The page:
[ntp:questions] NTP in a Linux cluster

Richard B. Gilbert rgilbert88 at comcast.net
Tue Sep 8 13:17:40 UTC 2009

Lorcan wrote:
> Many thanks to everyone who replied!  I'm slowly learning
> my way around this stuff, and your help is much appreciated.
> In my original posting, I should probably have provided a litlle more
> information about the environment in which our systems are typically
> deployed.  Our customers are telcos,  which has some interesting
> implications.
> For one thing, they take the physical security of their systems very
> seriously.  The cluster nodes will quite possibly be buried in a
> bunker somewhere, with little hope of picking up a GPS signal.
> Also, I'm hoping to avoid extra hardware - not really on cost grounds,
> but because I would hope we could retro-fit the new solution to
> existing sites;  tweaking config is one thing, installing new
> hardware,
> cabling etc. is quite another.
> On the plus side, our systems typically are hooked into a large
> corporate LAN that will already have an in-house NTP server
> (maybe more than one) that we can  slave off.  We already do
> that in fact, but with less-than-optimal config, I think...
> So, I'm coming to the idea that what I'm really missing may be
> appropriate use of the "peer" option in /etc/ntp.conf.
> Could anyone explain exactly how peers (as distinct from servers)
> are used?  If two clients sync off the same server, and manage to
> get to within (say) 10mS of the server, I would expect that they
> could be as much as 20mS apart (if one is at +10ms, and one
> at -10ms).  Would making them peers mean that they should
> remain within 10ms of each other?
> I'm leaning towards having a common ntp.conf file on all nodes.
> On a four-node cluster, with a single ntp server, it would look like
> this:
> ==== start
> driftfile /var/lib/ntp/drift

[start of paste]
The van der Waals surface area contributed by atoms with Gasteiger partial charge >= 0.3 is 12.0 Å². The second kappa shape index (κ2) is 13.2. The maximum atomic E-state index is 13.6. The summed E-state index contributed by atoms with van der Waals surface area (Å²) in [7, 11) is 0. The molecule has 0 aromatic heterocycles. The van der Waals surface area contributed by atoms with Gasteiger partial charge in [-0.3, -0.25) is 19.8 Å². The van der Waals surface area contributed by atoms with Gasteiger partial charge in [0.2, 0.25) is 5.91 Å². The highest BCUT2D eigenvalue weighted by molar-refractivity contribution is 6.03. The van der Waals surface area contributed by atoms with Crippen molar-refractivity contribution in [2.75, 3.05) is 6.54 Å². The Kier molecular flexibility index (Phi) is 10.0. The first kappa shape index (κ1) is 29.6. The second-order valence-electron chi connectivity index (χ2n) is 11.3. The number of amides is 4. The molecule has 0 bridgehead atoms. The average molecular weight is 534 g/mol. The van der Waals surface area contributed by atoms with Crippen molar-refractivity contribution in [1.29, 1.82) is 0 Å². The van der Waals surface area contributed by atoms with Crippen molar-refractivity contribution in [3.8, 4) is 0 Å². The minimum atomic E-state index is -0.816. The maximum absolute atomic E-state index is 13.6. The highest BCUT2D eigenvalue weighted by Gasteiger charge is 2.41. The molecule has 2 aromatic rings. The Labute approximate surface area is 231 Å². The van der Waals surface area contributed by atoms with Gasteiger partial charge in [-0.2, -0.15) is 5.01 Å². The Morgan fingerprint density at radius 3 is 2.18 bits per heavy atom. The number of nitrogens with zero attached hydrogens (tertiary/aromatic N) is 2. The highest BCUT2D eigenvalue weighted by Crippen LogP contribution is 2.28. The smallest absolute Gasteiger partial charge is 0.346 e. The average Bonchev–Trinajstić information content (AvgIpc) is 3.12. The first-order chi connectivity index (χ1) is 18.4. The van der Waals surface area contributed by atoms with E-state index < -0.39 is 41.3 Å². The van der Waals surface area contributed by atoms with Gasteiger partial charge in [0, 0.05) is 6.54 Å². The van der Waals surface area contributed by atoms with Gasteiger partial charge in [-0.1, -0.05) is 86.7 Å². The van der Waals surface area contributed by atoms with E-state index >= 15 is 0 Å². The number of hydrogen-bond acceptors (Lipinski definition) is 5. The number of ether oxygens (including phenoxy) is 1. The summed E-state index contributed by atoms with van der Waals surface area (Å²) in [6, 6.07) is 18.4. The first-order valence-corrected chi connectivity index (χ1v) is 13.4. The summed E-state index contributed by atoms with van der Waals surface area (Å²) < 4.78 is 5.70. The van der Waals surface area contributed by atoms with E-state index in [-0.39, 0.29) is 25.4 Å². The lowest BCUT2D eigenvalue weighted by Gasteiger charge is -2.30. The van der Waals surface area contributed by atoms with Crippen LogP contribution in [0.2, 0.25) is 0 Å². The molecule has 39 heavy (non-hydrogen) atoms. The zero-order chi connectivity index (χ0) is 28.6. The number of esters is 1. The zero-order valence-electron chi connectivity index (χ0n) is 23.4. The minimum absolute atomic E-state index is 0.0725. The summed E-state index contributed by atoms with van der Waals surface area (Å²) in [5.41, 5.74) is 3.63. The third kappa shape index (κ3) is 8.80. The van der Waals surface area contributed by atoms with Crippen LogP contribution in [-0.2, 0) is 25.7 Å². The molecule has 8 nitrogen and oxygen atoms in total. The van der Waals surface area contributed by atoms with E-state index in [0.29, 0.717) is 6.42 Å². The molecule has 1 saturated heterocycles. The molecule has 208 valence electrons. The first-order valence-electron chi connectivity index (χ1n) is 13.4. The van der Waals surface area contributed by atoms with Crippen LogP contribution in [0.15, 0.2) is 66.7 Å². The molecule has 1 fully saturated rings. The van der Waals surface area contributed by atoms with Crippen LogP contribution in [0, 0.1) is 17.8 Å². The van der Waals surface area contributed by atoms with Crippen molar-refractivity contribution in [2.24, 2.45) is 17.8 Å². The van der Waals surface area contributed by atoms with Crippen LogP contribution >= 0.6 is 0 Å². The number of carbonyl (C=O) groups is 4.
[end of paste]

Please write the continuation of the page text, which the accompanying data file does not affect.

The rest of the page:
> server the_ntp_server  minpoll 4 maxpoll 6
> peer node1
> peer node2
> peer node3
> peer node4
> ==== end
> Is that a reasonable starting point?
> Can the "peer" entries have minpoll and maxpoll?  If so, is there
> any reason not to set those to low values (4? 6?)?
I don't know if servers or peers can be given their own minpoll and 
maxpoll.  There is very little reason to meddle with the default MINPOLL 
and MAXPOLL!  NTPD adjusts the value in use as needed.

A somewhat oversimplified explanation is that a short poll interval is 
used to correct large errors quickly and the long poll interval allows 
NTPD to measure and correct small errors very accurately.

> (The nodes have multiple NICs; the inter-node traffic is carried
> on a separate "internal" LAN, which has low latency and should
> have bandwidth to spare.)
> Also, I'll use the "-x" command-line flag to enforce "slewing only"
> behaviour.   (If the clock on a single node is way out of sync
> for some reason we can shut it down and "jump" the clock when
> restarting it.)
> If there are multiple NTP servers available on the LAN, is it possible
> that our particular requirements (inter-node synchronisation being
> more important than accurate timekeeping) means that we're better
> off just using one of them?  Or should we use several of them,
> and use the "prefer" option to encourage all nodes to attach more
> significance to the same one?

I would try to avoid using servers on the Internet.  You can get much 
better stability and accuracy using a hardware reference clock.  This 
can be a GPS receiver, a LORAN receiver, an "atomic clock" or, perhaps, 
one or two other devices.  Symmetricom and Meinberg Funkuhren both offer 
equipment that you may find useful.  It's expensive but if you need 
stable and accurate time it well be worth the expense.

If you are able to site an antenna where it will have a view of most or 
all of the sky, a GPS timing receiver is a very good choice.  The 
antenna is a little bigger than a quarter and smaller than a half 
dollar.  Mine sits on top of a "Leaf Guard" rain gutter on the Southern 
side of the house.  It works like a champ!


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